Kwame de Sousa did part of his studies in Lisbon, at Ar.Co – Centro de arte e comunicação visual – and this model inspired him to start Atelier M. His intention was to create a centre that could be seen as an example and contribute to the development of the sector of the arts.
The artist idealized the whole project: he had the building made and conceived the educational programme using only his resources. “I got this project started by selling my works. I had the idea when I was living and working in Amsterdam, with the gallery that used to represent me. Many friends bought my works so I could have more money to start the construction and get the project going” says Kwame de Sousa.
“There is a curriculum to fulfil”
The students who apply to study at Atelier M should have completed 9th grade and continue their studies at a secondary school. The artistic curriculum of the Atelier lasts for three years and covers the fields of painting, sculpture and drawing (and currently there is also a student of photography). The last year is devoted to the preparation of each student’s individual project.
Although this is a pilot project and it is still in its first stages, the artist from São Tomé wants his students to work with dedication. “This is not about occupying free time, there is a curriculum to fulfil. Besides the practical classes there is also a theoretical component, History of Art, English and Portuguese classes, for example. The classes are made up of 9 students which are separated into two groups during practical lessons. We cannot have more than 9 students per class because the courses are very expensive. The Atelier pays for everything, the students pay no fee at all”.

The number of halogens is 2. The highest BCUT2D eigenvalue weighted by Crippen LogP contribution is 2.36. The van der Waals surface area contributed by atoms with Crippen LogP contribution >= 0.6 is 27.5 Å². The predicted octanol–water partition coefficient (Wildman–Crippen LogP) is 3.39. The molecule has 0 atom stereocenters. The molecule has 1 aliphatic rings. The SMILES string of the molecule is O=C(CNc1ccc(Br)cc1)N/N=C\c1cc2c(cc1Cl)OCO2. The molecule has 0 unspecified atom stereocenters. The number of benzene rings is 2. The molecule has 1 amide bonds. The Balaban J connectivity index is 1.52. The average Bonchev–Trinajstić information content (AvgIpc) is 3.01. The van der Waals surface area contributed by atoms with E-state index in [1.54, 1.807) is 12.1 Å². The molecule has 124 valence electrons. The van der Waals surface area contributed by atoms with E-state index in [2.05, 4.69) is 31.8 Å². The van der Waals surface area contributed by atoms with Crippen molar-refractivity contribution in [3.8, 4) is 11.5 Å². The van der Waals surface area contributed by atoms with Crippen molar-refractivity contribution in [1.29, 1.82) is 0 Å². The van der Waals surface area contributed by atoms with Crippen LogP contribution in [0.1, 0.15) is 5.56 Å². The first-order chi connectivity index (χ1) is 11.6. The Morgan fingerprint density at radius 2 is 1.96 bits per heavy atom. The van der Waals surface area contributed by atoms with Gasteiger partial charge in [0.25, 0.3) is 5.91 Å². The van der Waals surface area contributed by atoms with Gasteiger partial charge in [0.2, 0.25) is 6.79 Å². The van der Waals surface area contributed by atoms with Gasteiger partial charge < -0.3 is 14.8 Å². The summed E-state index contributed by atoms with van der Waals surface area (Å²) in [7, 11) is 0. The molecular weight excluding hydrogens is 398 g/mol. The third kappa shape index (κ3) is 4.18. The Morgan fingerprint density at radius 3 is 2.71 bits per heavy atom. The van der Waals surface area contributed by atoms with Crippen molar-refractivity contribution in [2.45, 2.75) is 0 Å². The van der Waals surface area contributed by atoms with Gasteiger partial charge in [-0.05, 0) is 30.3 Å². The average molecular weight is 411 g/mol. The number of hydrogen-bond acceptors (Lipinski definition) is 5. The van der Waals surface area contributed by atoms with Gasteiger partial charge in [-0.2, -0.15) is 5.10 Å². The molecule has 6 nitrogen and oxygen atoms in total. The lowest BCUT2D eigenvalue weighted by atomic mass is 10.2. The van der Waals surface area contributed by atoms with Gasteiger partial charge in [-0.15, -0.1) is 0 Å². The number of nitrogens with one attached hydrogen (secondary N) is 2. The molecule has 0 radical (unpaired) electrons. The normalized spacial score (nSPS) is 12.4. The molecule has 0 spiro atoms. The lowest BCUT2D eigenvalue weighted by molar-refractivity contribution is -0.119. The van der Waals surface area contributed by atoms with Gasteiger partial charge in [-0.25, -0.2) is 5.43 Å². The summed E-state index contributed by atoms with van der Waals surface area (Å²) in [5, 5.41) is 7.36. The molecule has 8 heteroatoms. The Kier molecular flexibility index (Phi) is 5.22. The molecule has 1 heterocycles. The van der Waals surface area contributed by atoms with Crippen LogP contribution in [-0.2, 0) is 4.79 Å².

Besides the training it offers, Atelier M receives artists from the USA, Holland, Cape Verde and Portugal for artistic residencies in São Tomé. They provide an important support for these students and allow them to get in touch with other realities and artistic expressions. “Next to the Atelier, I built a space for the residencies and for teachers from abroad. They are mostly artists I know and with whom I have already worked. They think the project is interesting and they decide to collaborate.”
For Kwame de Sousa, the challenges for the future are the construction of a new space, outside the city of São Tomé, to develop his own work as an artist and for students who do not live in the city and have trouble getting there; this space could also be important for the students after their last year. “I am currently looking for partnerships so those who do best can follow their artistic journeys in Portugal. This is something I can’t do by myself”. The Calouste Gulbenkian Foundation has already supported the school by allowing two teachers from Ar.Co to teach two courses at Atelier M and offered a table for serigraph printing so this technique can be taught.
Kwame de Sousa believes Atelier M is already “a model that works” and hopes to give his contribute so that São Tomé can have a group of young artists interested in working in their country.